Slow Day…

I’m just moving like pondwater today. I saw the news about the pending defense cuts. The Army’s gonna take it in the shorts, of course, losing roughly 80,000 troops. Call it about 15% of end strength. But I haven’t seen any numbers yet on how many active duty brigades will get the axe, or which ones.

What’s on your mind?

Update: From a conversation with Roamy about Army installations:

“Now Ft. Bliss?

That’s misnamed.”

16 thoughts on “Slow Day…”

  1. Don’t take this the wrong way, but I’m a lot less concerned about the Army than the Navy. It’s a lot easier to train up a bunch of infantry around an existing cadre of troops than it is to reconstitute lost shipbuilding capability.

    1. While shipbuilding budgets are tight, most of the Navy’s wounds in that regard are self inflicted.

      LCS, LPD-17, DDG-1000? Sound familiar?

      I am now and always have been a proponent of a strong Navy. But that doesn’t mean I’m all for tossing good money after bad.

    2. The shipbuilding programs may suck, but at least they’re still employing and training the people who know how to build the ships, and keeping the equipment and fixtures in use, etc. Once there’s no need for this stuff, it doesn’t just get put in a warehouse somewhere, and the employees all go find different jobs, get old and die.

      Even piece of shit ships like we’re building now keep the skill sets alive and the equipment busy.

    3. A real danger is Electric Boat. They barely have enough work to keep the skill sets now. If it is cut back anymore then they won’t be able to stay open and the skills required to build the Nuke boats we operate now will be gone.

  2. Nothing about what they are proposing is good. It’s just designed to satisfy his base, thumb our nose at our allies, and signal that we won’t do anything if you keep your appetites manageable. Of course, no one who doesn’t like us wil read it that way.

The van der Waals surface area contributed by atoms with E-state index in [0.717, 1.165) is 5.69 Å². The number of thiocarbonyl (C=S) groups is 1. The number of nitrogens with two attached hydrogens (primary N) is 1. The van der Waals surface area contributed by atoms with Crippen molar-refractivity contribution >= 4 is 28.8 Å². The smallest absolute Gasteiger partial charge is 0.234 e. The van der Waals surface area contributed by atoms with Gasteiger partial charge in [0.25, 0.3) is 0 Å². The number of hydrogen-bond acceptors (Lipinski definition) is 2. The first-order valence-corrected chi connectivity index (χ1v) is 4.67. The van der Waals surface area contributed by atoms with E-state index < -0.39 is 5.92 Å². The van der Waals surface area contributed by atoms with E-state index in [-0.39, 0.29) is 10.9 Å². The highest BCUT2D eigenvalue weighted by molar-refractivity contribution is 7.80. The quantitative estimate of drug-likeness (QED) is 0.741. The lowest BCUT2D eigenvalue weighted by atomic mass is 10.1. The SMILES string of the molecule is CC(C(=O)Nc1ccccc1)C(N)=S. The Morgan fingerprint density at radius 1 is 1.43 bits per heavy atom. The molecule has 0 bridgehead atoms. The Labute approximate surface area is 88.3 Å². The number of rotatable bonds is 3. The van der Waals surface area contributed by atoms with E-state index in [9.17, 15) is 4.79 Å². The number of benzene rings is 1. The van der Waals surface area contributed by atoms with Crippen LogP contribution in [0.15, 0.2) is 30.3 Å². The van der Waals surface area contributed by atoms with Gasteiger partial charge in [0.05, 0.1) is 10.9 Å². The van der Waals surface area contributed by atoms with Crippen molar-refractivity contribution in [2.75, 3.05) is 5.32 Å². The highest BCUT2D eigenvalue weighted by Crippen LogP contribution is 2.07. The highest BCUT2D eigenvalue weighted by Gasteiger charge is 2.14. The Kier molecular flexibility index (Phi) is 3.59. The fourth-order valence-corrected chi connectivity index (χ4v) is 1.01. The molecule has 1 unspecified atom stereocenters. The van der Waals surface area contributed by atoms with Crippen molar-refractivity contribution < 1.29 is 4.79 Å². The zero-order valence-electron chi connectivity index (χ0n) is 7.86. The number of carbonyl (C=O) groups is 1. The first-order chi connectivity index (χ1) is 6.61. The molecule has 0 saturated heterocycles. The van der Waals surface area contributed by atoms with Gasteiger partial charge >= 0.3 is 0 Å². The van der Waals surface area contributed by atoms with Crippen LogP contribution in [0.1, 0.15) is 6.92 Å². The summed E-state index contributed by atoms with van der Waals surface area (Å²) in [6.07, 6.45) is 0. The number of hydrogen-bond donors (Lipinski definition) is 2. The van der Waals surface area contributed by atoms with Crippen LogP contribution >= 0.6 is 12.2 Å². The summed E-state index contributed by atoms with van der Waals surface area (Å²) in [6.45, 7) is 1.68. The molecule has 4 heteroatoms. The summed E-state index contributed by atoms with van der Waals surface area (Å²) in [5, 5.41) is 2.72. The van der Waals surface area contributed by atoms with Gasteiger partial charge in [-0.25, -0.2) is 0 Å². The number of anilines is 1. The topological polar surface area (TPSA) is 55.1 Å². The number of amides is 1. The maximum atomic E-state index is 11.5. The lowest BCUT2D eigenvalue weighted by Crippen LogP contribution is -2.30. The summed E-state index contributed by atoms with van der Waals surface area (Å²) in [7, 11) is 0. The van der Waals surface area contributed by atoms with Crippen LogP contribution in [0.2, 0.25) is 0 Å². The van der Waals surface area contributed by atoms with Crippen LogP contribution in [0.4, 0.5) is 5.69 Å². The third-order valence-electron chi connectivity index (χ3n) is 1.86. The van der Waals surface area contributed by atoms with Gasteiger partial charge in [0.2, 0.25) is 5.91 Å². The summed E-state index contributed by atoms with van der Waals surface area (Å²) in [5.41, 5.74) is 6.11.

3. Why must the whole of the cuts to the military always be to the ground-pounders or equipment, and never to the upper levels? One word sums this up: sons-a-bitches! The powers that be will be called to task eventually and it will not be to their benefit.

    1. QM, the real salty guys bring their own tins of smoked oysters in mayonnaise, break ’em out in heavy seas to mess with the NUBs. They don’t sit around the mess decks waiting for MS3 to bring them their grub.

    2. I never liked Smoked Oysters. Sea Scallops were a different story. I never did play with the Nubs either. That was too easy and I found no sport in it at all.

      ‘sides, I thought you were writing in line with the OWS meme.

  4. LT Rusty, you have raised a mighty important issue about skill sets in all of the defense industries. When Dwight Eisenhower talked about the Military–Industrial Complex, he was not facing the same issues that we are facing today. I wonder what his comment would be on this subject if we started to apply it before D–Day, he might just have a different view. The real issue about skill sets is this, we need to be concerned about what is construed to be “acceptable”. We are at a point in time where we have no choices. For what it’s worth, this is just my 2 cents.